UCS_SESSION_REGISTRATION
ENABLE_EMPTY_VERSIONING
HADR_DB_OP_START_SYNC
HADR_DB_OP_COMPLETION_SYNC
HADR_LOGPROGRESS_SYNC
HADR_TRANSPORT_DBRLIST
HADR_FAILOVER_PARTNER
XDESTSVERMGR
GHOSTCLEANUPSYNCMGR
HADR_AR_UNLOAD_COMPLETED
HADR_PARTNER_SYNC
HADR_DBSTATECHANGE_SYNC

We already know that Wait Types and Wait Stats are going to be the next big thing in the next version of SQL Server. So now I am eagerly waiting to dig deeper in the wait stats.

Read all the post in the Wait Types and Queue series.

Note: The information presented here is from my experience and there is no way that I claim it to be accurate. I suggest reading Book OnLine for further clarification. All the discussion of Wait Stats in this blog is generic and varies from system to system. It is recommended that you test this on a development server before implementing it to a production server.

Reference: Pinal Dave (http://blog.SQLAuthority.com)

SQL SERVER – 2000 – DBCC SQLPERF(waitstats) – Wait Type – Day 24 of 28

I have received many comments, email, suggestions and motivations for my current series of wait types and wait statistics. One of the questions which I keep on receiving almost every other day is whether all of the discussions I have presented so far are also applicable to SQL Server 2000. Additionally, I receive another question asking me if wait statistics matters in SQL Server 2000. If it is, then the asker wants to know how to measure wait types for SQL Server 2000.

In SQL Server, you can run the following command to get a list of all the wait types:

DBCC SQLPERF(waitstats)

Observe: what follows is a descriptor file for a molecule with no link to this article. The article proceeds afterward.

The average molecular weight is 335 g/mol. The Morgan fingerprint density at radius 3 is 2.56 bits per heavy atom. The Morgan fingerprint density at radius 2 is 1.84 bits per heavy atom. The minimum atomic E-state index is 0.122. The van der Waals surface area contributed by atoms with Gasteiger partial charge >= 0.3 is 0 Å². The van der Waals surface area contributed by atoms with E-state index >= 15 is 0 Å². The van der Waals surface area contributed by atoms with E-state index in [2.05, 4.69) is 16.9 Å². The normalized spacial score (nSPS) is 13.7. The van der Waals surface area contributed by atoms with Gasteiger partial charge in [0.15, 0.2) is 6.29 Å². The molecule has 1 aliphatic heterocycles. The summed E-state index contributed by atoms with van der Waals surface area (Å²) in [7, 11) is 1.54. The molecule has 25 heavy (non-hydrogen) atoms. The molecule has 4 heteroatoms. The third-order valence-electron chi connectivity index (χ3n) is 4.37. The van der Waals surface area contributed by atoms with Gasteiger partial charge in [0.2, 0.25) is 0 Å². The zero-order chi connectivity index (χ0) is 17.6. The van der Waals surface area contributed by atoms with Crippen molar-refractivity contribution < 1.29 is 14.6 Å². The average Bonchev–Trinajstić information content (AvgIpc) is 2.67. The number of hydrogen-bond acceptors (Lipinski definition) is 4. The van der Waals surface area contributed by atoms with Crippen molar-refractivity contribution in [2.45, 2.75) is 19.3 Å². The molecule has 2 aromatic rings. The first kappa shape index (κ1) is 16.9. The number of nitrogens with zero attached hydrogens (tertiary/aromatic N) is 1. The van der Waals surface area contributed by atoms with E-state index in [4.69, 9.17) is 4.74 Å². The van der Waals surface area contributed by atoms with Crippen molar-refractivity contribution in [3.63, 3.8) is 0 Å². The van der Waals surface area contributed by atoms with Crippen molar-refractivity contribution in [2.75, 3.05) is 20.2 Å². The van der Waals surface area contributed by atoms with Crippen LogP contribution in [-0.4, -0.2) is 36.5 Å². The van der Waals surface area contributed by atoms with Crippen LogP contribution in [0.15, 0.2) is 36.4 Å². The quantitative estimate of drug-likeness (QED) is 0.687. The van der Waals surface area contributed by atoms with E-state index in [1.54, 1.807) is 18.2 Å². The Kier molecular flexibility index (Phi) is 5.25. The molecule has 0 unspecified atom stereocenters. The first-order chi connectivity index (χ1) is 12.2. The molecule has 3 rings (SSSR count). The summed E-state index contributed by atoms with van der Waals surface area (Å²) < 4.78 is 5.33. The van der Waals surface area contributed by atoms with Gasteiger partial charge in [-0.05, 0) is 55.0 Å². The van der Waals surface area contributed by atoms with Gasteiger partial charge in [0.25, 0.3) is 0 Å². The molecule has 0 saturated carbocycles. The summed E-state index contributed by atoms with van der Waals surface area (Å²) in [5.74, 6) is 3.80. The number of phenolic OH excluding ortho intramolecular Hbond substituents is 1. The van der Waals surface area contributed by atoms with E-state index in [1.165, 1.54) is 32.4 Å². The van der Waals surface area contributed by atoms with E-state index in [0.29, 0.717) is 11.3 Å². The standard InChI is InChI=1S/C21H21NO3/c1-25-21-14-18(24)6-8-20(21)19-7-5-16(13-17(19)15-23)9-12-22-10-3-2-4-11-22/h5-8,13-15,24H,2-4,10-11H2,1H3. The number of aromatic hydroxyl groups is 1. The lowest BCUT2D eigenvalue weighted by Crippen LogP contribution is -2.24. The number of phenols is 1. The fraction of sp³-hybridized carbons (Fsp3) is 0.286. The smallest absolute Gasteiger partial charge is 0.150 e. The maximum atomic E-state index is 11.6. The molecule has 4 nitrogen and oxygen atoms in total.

The query above will work in SQL Server 2005/2008/R2  because of backup compatibility. As you might have noticed, I have been discussing everything keeping SQL Server 2005+ in mind, but I have given little consideration on SQL Server 2000. However, I am pretty sure that most of the suggestions I have provided are applicable to SQL Server 2000. The wait types I have been discussing mostly exist in SQL Server 2000 as well. But the difference of the 2000 version is that it gets late recent releases, but it is worth it.

Wait types are very essential to measure performance bottleneck. Because of this, I do not have to state that I am big fan of them just so I could identify performance bottleneck.

Please read all the post in the Wait Types and Queue series.

Note: The information presented here is from my experience and there is no way that I claim it to be accurate. I suggest reading Book OnLine for further clarification. All the discussion of Wait Stats in this blog is generic and varies from system to system. It is recommended that you test this on a development server before implementing it to a production server.

Reference: Pinal Dave (http://blog.SQLAuthority.com)